As you prepare for summer travels, take a tip from Marsha Krieger: Be careful of hotel mini-bars with automatic sensors.
Krieger was in Las Vegas recently when she and her husband were surprised by an $8 charge on their hotel bill for “refreshment center food.”
The Copley Township woman recalled opening the mini-bar refrigerator and removing a can of Coke. But she decided against drinking it, so put it back.
Krieger said she knows hotels charge high fees for items from mini-bars and some try to dissuade guests from removing or replacing the mini-bar contents and using the fridge to keep their own food or drinks cold.
But without any clear signs near or on the mini-bar, Krieger thought it was unfair. The only notice she saw was a sticker on the Coke can after she pulled it out of the fridge.
Krieger wasn’t charged for the Coke, but for a bag of chips sitting on top of the fridge. She didn’t eat the chips, but might have touched them to read the label. She didn’t realize until being told by the hotel clerk that they were on a scale and when the weight shifts, a charge ensues.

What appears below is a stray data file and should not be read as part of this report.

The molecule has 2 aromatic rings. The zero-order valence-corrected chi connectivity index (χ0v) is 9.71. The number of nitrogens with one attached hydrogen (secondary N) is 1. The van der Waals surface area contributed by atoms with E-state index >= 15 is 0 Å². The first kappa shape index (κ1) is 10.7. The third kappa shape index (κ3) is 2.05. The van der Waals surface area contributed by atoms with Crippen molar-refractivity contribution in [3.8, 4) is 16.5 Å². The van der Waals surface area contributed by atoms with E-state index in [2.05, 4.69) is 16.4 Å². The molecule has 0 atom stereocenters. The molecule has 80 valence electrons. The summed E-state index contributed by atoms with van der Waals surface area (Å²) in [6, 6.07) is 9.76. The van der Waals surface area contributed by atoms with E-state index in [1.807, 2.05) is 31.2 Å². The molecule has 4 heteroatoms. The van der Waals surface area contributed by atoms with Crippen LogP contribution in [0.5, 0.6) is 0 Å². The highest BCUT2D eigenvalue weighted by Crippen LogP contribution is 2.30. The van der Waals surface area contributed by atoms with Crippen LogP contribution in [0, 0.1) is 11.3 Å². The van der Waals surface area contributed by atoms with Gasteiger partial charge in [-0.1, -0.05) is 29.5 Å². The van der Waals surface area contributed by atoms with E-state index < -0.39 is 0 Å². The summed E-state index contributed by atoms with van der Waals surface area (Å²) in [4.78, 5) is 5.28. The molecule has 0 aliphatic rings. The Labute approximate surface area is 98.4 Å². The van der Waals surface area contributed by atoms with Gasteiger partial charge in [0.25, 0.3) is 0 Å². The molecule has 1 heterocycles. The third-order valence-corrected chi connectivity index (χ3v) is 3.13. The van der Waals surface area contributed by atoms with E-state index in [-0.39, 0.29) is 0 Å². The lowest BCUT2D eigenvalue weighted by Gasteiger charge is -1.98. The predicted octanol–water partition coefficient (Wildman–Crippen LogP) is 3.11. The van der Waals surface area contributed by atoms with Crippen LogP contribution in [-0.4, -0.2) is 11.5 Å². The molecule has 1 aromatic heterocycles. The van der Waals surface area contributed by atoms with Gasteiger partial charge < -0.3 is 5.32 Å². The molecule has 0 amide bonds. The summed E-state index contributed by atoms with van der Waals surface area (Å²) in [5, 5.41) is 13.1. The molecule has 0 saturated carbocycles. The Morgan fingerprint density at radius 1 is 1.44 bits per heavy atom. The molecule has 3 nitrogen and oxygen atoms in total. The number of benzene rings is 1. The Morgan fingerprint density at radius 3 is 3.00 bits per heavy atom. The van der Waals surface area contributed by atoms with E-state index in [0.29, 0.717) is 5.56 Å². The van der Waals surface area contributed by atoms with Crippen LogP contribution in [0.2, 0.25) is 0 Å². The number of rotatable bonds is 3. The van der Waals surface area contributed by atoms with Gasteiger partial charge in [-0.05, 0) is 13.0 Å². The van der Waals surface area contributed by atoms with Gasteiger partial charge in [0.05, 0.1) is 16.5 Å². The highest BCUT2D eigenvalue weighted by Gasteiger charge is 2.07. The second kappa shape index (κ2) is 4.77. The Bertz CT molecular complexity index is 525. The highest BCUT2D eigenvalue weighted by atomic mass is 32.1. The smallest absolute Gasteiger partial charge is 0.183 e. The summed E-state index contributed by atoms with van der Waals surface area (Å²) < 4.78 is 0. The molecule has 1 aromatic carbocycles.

“They sit on top of the dressers. They look inviting. Gosh, if you have kids and they pick them up, you could have a lot of charges,” she said.
When she phoned the hotel this week to dispute the charge, the hotel returned her $8 fee and also gave her another $25 off her “resort fee” — a charge for amenities — without a fight.
When Krieger did some Internet research, she found many travelers complaining of similar issues. Most got refunds, but only after they complained.
“Everybody said online ‘there has got to be a better way.’ It gives you such a bad taste,” she said.
Here are other travel tips from the Federal Trade Commission:
• Shop for travel. Buy from travel businesses you know that have a trustworthy record.
• Get recommendations: Ask family and friends for recommendations. Go online to see what consumers say about service and prices.